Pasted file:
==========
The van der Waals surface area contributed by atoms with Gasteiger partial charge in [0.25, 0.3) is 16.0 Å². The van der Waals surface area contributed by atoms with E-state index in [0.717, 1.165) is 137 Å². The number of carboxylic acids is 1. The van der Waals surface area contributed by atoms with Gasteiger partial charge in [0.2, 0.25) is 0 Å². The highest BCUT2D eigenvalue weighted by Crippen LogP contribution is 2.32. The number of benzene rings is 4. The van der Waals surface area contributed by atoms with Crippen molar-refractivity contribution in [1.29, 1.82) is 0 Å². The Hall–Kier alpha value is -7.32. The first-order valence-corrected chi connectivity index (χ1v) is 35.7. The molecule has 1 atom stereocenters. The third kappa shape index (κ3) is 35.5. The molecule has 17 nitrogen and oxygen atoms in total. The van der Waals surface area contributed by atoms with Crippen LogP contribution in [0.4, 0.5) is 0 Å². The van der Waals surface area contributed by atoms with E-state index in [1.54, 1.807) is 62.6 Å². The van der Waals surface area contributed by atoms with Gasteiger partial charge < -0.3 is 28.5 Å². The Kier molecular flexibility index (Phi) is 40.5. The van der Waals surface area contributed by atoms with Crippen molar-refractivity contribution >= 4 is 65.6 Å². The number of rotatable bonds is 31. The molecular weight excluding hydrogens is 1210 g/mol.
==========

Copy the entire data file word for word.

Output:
The van der Waals surface area contributed by atoms with Gasteiger partial charge in [0.25, 0.3) is 16.0 Å². The van der Waals surface area contributed by atoms with E-state index in [0.717, 1.165) is 137 Å². The number of carboxylic acids is 1. The van der Waals surface area contributed by atoms with Gasteiger partial charge in [0.2, 0.25) is 0 Å². The highest BCUT2D eigenvalue weighted by Crippen LogP contribution is 2.32. The number of benzene rings is 4. The van der Waals surface area contributed by atoms with Crippen molar-refractivity contribution in [1.29, 1.82) is 0 Å². The Hall–Kier alpha value is -7.32. The first-order valence-corrected chi connectivity index (χ1v) is 35.7. The molecule has 1 atom stereocenters. The third kappa shape index (κ3) is 35.5. The molecule has 17 nitrogen and oxygen atoms in total. The van der Waals surface area contributed by atoms with Crippen LogP contribution in [0.4, 0.5) is 0 Å². The van der Waals surface area contributed by atoms with E-state index in [1.54, 1.807) is 62.6 Å². The van der Waals surface area contributed by atoms with Gasteiger partial charge < -0.3 is 28.5 Å². The Kier molecular flexibility index (Phi) is 40.5. The van der Waals surface area contributed by atoms with Crippen molar-refractivity contribution >= 4 is 65.6 Å². The number of rotatable bonds is 31. The molecular weight excluding hydrogens is 1210 g/mol.